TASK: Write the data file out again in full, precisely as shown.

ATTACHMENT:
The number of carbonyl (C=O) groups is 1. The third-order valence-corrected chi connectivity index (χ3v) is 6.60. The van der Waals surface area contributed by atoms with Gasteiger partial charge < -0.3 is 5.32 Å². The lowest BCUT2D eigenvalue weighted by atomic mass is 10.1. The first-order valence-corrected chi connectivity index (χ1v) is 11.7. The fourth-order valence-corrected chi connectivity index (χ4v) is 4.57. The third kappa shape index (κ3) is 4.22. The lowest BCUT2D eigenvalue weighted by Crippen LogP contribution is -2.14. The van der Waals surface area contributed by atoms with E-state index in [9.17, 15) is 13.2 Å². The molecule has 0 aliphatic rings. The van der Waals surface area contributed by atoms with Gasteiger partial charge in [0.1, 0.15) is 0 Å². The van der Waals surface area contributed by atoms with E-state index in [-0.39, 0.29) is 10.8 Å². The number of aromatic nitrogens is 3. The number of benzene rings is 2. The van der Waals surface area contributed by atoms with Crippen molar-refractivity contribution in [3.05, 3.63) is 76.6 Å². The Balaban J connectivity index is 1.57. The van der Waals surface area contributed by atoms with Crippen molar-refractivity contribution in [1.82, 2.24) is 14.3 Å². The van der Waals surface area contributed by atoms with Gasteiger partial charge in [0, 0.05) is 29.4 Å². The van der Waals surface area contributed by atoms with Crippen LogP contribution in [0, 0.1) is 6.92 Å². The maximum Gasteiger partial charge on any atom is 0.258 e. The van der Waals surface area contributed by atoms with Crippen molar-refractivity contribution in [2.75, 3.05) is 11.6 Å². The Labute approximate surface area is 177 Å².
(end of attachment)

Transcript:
The number of carbonyl (C=O) groups is 1. The third-order valence-corrected chi connectivity index (χ3v) is 6.60. The van der Waals surface area contributed by atoms with Gasteiger partial charge < -0.3 is 5.32 Å². The lowest BCUT2D eigenvalue weighted by atomic mass is 10.1. The first-order valence-corrected chi connectivity index (χ1v) is 11.7. The fourth-order valence-corrected chi connectivity index (χ4v) is 4.57. The third kappa shape index (κ3) is 4.22. The lowest BCUT2D eigenvalue weighted by Crippen LogP contribution is -2.14. The van der Waals surface area contributed by atoms with E-state index in [9.17, 15) is 13.2 Å². The molecule has 0 aliphatic rings. The van der Waals surface area contributed by atoms with Gasteiger partial charge in [0.1, 0.15) is 0 Å². The van der Waals surface area contributed by atoms with E-state index in [-0.39, 0.29) is 10.8 Å². The number of aromatic nitrogens is 3. The number of benzene rings is 2. The van der Waals surface area contributed by atoms with Crippen molar-refractivity contribution in [3.05, 3.63) is 76.6 Å². The Balaban J connectivity index is 1.57. The van der Waals surface area contributed by atoms with Crippen molar-refractivity contribution in [1.82, 2.24) is 14.3 Å². The van der Waals surface area contributed by atoms with Gasteiger partial charge in [0, 0.05) is 29.4 Å². The van der Waals surface area contributed by atoms with Crippen LogP contribution in [0, 0.1) is 6.92 Å². The maximum Gasteiger partial charge on any atom is 0.258 e. The van der Waals surface area contributed by atoms with Crippen molar-refractivity contribution in [2.75, 3.05) is 11.6 Å². The Labute approximate surface area is 177 Å².